State database will identify eminent domain authorities
San Antonio Express-News
By Glenn Hegar
Eminent domain. It’s a bland term for one of the oldest and most controversial powers that governments have — the power to seize or use private property for a so-called “public good.”
It’s not outright theft, though landowners often feel otherwise. In part it’s because it’s not the landowner who names the price, although the Texas and federal constitutions both stipulate that those whose land is affected must be compensated.
Naturally, eminent domain has never been popular with landowners, especially in Texas. With 94 percent of Texas lands held privately, our citizens naturally feel a deep connection with the land they own. I’m one of them, farming land that’s been in my family since the mid-19th century.
Even so, I realize that some minimal use of eminent domain is inevitable and without access to private land, we wouldn’t have roads, sewers, electric power grids and pipelines.
But in recent years, our faith in those who decide the “public good” has suffered, to put it mildly.
America’s skepticism about eminent domain really caught fire after the U.S. Supreme Court’s disastrous 2005 decision in Kelo vs. City of New London, which stated that homes can be taken for the benefit of private developers if the project promises to enhance a community’s economic development. The case involved homeowners uprooted to make way for a planned development in New London, Connecticut. You may remember that the development plan fell through, leaving overgrown fields where a neighborhood once had been.
Here in Texas, we’re dealing with a current and flagrant example of eminent domain overreach. The U.S. Bureau of Land Management has told owners in an area of about 90,000 acres along the Red River — deeded land that Texans have lived, worked and paid taxes on for generations — that their property actually belongs to the federal government due to a decades-old change in the course of the river. Texas landowners and the state are fighting that one right now.
The number of entities with potential eminent domain power has skyrocketed over the years. My office’s best guess is that at least 6,300 public and private entities in Texas claim some form of eminent domain powers, including state agencies, local governments, special districts, pipeline companies and utilities. Unfortunately, no one really knows how many there are.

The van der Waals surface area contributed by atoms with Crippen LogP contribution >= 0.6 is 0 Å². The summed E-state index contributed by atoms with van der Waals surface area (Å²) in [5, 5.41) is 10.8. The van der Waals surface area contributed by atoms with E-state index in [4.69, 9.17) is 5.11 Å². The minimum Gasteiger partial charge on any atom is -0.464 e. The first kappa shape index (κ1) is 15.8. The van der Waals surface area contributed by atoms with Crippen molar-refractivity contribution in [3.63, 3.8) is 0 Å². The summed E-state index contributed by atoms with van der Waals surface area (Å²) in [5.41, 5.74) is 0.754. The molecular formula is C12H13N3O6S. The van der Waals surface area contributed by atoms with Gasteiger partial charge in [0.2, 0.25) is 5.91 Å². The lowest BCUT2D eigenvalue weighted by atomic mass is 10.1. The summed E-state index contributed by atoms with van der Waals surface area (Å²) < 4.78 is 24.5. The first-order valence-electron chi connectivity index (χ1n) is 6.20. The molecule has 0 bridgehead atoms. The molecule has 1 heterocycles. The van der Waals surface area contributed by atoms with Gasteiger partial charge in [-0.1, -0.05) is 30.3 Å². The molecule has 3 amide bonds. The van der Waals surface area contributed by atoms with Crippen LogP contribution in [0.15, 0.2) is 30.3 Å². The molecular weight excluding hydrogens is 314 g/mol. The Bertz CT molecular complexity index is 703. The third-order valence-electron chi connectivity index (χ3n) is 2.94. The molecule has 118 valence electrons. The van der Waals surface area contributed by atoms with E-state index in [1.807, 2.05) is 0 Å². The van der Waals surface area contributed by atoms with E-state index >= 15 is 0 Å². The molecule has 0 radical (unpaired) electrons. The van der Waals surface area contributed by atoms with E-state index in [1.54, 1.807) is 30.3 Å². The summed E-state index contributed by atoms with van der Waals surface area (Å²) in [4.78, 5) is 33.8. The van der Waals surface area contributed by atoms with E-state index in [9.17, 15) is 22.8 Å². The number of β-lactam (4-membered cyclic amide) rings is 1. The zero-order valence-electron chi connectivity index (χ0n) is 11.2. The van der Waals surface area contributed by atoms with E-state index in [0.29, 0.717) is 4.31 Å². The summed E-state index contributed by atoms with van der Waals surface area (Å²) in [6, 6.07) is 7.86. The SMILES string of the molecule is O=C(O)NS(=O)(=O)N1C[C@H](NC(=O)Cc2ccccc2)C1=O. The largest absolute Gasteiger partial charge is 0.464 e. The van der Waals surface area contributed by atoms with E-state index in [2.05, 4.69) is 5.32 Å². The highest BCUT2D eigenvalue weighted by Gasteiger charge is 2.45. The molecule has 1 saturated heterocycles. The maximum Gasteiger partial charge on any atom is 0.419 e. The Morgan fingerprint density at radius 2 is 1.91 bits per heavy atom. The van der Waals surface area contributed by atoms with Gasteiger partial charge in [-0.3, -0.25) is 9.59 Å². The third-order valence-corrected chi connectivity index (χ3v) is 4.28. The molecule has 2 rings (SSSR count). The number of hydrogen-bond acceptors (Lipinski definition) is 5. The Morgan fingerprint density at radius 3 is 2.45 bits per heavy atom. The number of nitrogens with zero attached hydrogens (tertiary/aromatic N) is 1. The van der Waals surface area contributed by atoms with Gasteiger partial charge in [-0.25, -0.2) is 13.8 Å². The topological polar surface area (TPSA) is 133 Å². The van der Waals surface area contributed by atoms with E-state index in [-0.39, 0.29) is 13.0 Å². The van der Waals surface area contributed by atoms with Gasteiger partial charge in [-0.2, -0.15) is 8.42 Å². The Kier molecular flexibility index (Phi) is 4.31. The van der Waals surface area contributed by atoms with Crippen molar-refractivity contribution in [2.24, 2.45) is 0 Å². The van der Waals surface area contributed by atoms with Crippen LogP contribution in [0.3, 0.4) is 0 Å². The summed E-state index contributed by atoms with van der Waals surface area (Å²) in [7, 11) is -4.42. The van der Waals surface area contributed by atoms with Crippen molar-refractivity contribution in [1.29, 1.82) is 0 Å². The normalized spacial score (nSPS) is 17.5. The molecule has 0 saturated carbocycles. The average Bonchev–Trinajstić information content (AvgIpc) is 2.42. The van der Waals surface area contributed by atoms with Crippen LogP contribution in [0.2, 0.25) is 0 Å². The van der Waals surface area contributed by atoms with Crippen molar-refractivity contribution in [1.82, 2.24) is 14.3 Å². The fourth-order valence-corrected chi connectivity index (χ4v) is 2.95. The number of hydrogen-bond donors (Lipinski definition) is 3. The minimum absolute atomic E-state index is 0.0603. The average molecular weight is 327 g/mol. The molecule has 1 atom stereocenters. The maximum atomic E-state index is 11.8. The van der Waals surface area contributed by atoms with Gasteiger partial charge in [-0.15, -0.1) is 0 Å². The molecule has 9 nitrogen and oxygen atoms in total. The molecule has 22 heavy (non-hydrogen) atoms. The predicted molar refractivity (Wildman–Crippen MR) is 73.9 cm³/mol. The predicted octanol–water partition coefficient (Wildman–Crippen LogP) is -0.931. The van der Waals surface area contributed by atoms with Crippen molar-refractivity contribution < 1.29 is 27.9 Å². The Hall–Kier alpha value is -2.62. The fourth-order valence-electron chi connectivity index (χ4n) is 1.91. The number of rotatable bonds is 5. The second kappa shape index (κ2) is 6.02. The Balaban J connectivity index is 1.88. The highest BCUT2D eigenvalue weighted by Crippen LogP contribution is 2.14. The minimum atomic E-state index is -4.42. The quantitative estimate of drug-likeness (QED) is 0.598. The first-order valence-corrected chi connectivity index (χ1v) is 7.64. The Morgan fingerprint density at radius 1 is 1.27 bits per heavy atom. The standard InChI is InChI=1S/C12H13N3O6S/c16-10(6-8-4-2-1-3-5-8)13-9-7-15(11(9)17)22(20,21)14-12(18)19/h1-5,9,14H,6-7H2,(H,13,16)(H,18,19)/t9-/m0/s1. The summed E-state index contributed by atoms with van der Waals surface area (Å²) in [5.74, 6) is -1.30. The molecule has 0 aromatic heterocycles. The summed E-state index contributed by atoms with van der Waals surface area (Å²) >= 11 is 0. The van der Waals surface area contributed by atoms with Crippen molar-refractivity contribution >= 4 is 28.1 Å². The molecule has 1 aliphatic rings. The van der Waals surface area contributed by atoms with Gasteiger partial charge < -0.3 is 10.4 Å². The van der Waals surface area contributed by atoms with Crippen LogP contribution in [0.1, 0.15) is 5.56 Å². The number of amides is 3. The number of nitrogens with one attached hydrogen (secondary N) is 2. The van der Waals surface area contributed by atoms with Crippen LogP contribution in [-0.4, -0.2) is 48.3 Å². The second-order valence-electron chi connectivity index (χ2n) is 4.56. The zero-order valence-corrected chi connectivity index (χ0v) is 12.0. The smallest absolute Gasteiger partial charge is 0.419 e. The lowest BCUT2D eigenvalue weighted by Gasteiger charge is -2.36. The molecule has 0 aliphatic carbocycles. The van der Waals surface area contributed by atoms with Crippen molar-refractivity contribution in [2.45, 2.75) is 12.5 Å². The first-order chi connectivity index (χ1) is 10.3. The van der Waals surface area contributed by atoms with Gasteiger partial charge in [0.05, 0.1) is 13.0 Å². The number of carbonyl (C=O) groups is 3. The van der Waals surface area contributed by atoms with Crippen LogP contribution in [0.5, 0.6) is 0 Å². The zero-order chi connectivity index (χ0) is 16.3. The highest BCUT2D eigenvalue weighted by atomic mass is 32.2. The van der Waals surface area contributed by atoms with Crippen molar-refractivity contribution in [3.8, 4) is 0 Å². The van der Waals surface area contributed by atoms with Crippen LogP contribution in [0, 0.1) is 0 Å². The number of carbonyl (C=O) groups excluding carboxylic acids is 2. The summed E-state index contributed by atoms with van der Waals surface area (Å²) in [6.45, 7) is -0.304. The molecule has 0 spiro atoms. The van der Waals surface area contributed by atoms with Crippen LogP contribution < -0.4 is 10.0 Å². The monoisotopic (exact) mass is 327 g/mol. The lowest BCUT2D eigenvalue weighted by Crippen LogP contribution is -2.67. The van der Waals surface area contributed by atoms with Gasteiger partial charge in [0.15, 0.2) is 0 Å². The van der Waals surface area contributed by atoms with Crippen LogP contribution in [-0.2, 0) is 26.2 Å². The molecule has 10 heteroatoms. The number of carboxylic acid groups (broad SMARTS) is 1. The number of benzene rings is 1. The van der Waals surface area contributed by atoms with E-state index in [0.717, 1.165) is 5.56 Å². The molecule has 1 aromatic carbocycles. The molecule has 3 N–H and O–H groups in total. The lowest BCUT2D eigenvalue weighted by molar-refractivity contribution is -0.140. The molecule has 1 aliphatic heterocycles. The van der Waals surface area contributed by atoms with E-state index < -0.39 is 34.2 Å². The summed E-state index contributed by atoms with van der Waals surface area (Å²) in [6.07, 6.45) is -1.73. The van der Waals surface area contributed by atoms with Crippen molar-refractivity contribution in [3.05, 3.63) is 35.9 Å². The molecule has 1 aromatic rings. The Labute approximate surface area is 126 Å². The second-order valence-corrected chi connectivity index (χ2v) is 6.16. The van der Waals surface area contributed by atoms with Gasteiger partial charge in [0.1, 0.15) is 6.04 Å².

And it’s hard to get a handle on the dimensions of a problem when you can’t even identify all the players.
Thankfully, I can report that Texas is taking an important first step. The 2015 session of the Texas Legislature charged my office with assembling the first-ever online database of entities claiming eminent domain powers in Texas. We recently opened the online reporting form for these entities and expect to have the completed database ready later this year.
With this database, Texans will be able to see contact information for each entity, the legal provisions granting it eminent domain authority and the focus or scope of that authority, and whether it has used this authority in the preceding year by filing a condemnation petition, among other data.
This is clearly an area in which transparency is absolutely essential. Knowing who can use eminent domain is the first step to ensuring that this potentially oppressive power is used wisely.
The database is a good start, but it’s only a start. Right now, the law only calls for up to a $2,000 civil penalty against entities that don’t provide us with their information — which is not likely to intimidate entities willing to abuse their power.
If you’re interested in this issue, I urge you to contact your state and local leaders and let them know where you stand. Our right to own and use private property as we see fit is the most basic freedom our nation provides — and it’s up to us to make sure we keep it.
Entities with eminent domain authority should supply the information requested in SB 1812 at comptroller.texas.gov/webfile/eminent-domain/.
Glenn Hegar is Texas comptroller of public accounts.